Interest groups engage in electioneering when they become involved in the electoral process. During actual electoral cycles many interest groups channel resources usually committed to efforts to influence government policy to activities immediately intended to promote particular candidates and causes. The differences between electioneering and regular interest group activities may be only a matter of degree. For example, Californians will be voting soon on a new tobacco tax that has predictably spawned a television campaign to defeat the initiative paid for by tobacco interests and anti-tax groups.
Both groups would be involved in the political process even without an actual campaign to focus their efforts. Elections do provide opportunities to participate in very election-based activities that are unlike the industry norms of lobbying and general fund-raising. It might be argued that what electioneering activities a particular group may become involved can provide valuable insight as to the actual and concrete interests of the group. In the case of the California tobacco tax it is unlikely that the tobacco interests currently funding anti-tax commercials will spend any money to support the other side (it is not uncommon for interest groups to spread their money around as a form of hedging their bets). What do you think? Is electioneering actually a different form of interest group behavior or is it, as suggested above, simply a shift in emphasis during election cycles?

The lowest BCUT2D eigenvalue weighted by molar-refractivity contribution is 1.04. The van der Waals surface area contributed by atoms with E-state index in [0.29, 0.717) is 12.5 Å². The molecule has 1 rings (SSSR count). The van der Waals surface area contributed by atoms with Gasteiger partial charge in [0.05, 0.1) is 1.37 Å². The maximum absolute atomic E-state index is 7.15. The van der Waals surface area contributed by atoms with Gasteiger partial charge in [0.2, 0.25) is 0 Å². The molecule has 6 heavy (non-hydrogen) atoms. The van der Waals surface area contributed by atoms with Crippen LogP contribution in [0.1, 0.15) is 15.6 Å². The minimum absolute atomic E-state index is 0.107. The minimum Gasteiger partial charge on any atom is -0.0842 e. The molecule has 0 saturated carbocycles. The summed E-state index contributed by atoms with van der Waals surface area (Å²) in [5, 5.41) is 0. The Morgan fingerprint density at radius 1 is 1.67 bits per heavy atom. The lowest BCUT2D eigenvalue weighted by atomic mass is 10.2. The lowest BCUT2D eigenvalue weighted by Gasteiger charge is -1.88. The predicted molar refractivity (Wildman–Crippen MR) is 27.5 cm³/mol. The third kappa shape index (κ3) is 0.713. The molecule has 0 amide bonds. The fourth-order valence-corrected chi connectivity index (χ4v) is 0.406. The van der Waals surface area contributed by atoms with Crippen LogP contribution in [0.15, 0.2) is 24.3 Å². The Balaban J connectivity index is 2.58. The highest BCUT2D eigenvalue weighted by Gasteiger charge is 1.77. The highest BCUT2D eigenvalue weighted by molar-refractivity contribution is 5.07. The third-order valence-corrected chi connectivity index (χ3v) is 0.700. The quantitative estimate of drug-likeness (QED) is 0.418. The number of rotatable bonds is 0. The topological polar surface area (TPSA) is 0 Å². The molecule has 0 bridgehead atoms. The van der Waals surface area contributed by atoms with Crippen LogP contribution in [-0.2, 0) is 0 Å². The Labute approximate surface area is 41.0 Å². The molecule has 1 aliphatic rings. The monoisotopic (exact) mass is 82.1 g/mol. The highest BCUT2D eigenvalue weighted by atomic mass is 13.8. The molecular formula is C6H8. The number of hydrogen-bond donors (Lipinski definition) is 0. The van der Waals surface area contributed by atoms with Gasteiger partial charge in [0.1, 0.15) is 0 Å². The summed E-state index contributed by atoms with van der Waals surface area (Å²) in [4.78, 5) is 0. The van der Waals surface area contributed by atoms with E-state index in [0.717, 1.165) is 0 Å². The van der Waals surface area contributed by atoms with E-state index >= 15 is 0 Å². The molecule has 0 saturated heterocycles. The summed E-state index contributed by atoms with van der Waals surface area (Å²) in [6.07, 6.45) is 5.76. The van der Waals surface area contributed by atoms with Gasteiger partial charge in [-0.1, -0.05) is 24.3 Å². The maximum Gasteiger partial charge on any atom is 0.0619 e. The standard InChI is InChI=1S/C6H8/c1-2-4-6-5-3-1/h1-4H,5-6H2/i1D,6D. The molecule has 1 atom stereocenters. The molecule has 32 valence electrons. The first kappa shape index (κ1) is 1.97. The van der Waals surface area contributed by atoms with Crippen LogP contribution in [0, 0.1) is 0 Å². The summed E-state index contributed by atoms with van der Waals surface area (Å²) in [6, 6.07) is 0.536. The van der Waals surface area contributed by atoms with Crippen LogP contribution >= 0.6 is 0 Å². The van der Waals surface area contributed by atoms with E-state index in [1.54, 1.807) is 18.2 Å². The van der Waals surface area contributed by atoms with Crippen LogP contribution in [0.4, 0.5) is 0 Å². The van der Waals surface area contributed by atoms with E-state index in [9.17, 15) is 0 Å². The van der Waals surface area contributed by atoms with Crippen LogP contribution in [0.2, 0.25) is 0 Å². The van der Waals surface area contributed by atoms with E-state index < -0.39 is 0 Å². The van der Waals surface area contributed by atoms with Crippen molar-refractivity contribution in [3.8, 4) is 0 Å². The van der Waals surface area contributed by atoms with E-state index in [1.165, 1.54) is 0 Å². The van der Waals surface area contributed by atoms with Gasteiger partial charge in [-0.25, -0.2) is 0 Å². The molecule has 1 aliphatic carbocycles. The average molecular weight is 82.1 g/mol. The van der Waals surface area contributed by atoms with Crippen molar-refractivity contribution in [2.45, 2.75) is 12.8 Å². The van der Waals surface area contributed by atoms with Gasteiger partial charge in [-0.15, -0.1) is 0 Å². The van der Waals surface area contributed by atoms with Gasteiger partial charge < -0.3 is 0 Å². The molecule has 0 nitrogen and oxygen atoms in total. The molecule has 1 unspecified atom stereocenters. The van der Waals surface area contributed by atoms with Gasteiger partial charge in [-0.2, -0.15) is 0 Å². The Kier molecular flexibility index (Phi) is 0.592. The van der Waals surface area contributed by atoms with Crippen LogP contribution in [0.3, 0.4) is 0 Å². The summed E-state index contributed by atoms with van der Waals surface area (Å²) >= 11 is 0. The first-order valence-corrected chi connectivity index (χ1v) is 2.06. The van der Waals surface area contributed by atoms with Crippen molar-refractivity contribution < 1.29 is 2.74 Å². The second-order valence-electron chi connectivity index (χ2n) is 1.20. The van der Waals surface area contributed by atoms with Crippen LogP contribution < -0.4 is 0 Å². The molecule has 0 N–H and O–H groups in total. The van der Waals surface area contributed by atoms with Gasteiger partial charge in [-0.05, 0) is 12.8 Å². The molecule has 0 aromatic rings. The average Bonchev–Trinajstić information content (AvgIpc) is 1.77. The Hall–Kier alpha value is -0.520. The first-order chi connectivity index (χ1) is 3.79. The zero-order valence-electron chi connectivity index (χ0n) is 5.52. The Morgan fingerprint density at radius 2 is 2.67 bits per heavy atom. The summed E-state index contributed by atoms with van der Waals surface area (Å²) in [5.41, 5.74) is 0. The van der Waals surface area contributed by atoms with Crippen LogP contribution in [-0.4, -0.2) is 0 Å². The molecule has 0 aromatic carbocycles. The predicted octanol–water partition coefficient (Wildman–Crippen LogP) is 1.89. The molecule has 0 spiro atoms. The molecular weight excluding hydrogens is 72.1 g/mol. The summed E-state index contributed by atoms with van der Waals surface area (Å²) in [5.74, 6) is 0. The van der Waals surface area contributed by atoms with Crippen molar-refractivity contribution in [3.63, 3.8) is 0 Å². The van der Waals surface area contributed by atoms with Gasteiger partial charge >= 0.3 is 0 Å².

- Thanks SuperPACs! Negative Political Ads Up 70 Percent (wnyc.org)
- Arizona Voters Can Wear Their Politics On Their Sleeves (Or Anywhere Else) (reason.com)